Tumor Microenvironment & Metastasis
The Tumor Microenvironment and Metastasis (TMM) Program, a developing program, arose as a consequence of existing collaborations established in a working group among interactive investigators studying solid tumors and metastatic processes. The scientific goals of the TMM program are to advance our basic understanding of the role of cancer cell stromal interactions in cancer initiation, progression and metastasis; to evaluate the functions of the metastatic niche; and translate discoveries of the pathobiology of solid tumors, the tumor microenvironment, and the metastatic niche into new cancer targets and novel therapies.
Scientific goal: The scientific goals of the program are advanced by focused work in two themes:
Theme 1: Cancer cell-stroma interactions
Aim 1: Determine the role of the stroma in neuroplexiform tumors associated with neurofibromatosis.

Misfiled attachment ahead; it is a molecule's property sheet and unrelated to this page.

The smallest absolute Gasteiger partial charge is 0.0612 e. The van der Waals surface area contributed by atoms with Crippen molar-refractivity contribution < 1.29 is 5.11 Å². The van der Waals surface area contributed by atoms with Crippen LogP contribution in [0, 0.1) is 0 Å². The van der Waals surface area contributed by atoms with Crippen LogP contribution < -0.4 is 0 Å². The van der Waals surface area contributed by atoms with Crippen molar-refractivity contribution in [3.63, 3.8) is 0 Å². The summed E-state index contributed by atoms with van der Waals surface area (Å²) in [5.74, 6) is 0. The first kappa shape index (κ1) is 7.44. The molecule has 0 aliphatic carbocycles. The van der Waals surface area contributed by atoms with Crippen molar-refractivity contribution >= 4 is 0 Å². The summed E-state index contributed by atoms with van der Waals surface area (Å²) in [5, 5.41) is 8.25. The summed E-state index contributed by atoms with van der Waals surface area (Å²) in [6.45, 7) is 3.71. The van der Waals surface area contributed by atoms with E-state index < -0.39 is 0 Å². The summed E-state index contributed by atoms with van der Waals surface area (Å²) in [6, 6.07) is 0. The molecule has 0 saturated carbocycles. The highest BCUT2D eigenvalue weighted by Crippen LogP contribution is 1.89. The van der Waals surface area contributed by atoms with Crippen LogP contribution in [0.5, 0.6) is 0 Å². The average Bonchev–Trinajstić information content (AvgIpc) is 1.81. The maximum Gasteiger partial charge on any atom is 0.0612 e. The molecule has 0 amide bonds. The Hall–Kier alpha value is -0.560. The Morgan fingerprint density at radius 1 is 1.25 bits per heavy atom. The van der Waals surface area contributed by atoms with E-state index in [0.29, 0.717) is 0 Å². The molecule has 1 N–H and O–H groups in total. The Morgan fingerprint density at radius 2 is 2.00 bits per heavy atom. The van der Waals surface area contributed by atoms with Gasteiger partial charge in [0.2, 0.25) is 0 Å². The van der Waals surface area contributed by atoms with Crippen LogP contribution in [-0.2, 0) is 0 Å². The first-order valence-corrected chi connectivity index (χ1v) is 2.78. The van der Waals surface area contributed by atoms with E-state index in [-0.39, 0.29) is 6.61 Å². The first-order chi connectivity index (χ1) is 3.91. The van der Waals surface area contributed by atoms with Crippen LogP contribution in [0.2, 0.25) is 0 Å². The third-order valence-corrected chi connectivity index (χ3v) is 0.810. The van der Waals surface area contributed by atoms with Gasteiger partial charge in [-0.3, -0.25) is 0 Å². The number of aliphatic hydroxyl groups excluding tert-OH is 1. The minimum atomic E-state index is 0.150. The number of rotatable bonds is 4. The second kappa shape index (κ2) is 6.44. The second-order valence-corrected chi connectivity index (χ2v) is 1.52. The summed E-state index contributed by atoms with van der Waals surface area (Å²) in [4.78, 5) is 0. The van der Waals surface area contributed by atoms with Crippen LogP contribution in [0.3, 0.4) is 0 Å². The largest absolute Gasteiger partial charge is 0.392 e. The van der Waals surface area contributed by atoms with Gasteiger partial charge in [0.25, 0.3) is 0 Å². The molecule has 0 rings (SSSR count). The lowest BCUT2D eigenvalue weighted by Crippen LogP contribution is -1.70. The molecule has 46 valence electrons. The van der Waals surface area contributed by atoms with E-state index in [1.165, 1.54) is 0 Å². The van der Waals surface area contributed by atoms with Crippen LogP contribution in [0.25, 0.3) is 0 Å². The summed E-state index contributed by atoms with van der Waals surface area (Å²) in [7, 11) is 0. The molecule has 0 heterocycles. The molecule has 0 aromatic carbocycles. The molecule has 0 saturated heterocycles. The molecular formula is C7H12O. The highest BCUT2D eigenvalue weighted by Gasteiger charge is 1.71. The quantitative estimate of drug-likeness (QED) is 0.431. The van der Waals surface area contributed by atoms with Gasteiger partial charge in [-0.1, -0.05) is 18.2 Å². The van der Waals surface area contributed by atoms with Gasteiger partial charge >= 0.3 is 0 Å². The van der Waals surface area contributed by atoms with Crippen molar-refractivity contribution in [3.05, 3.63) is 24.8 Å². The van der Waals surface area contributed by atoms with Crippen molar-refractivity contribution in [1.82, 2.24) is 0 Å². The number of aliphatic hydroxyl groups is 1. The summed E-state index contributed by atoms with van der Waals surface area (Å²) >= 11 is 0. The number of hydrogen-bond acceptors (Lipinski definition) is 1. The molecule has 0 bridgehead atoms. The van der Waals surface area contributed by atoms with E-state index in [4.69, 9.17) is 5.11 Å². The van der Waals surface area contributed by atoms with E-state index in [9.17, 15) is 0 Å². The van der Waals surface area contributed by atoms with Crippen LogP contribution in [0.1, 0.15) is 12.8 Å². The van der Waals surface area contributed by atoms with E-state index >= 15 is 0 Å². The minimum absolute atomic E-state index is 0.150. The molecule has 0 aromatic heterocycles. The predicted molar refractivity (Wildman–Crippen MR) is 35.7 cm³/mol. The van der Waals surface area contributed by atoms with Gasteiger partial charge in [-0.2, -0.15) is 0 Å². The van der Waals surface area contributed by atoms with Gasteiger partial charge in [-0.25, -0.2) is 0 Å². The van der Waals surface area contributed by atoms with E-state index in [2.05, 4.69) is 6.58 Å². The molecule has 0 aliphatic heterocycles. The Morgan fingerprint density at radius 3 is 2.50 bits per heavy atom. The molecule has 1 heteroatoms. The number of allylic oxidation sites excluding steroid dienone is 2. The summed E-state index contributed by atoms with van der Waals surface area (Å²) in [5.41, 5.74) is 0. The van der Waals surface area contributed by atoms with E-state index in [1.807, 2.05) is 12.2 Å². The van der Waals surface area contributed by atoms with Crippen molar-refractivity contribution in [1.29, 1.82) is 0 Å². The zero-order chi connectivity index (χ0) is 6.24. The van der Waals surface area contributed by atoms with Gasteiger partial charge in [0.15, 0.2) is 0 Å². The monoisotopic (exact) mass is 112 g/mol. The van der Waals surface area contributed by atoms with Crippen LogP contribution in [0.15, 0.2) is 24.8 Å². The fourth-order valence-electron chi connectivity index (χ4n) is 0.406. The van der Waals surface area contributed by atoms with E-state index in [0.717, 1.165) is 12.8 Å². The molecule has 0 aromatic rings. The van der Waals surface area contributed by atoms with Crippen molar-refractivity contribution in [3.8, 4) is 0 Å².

Aim 2: Determine how cell-specific transforming growth factor-beta TGF-β signaling affects solid tumor growth and metastasis.
Aim 3: Determine the role of cancer cell-stroma interactions in human papillomavirus carcinogenesis.
Aim 4: Characterize tumor-stroma interactions and the role of stromal inflammation, hypoxia, and microRNAs in solid tumor development and progression.
Aim 5: Determine the mechanisms of tumor growth (primary and metastatic) in the brain.
Theme 2: The metastatic niche
Aim 1: Determine the role of the bone microenvironment in tumor growth.
Aim 2: Determine the mechanisms of pancreatic ductal adenocarcinoma metastasis in relation to p53 and Hedgehog signaling.
Aim 3: Determine mechanisms of ovarian cancer metastasis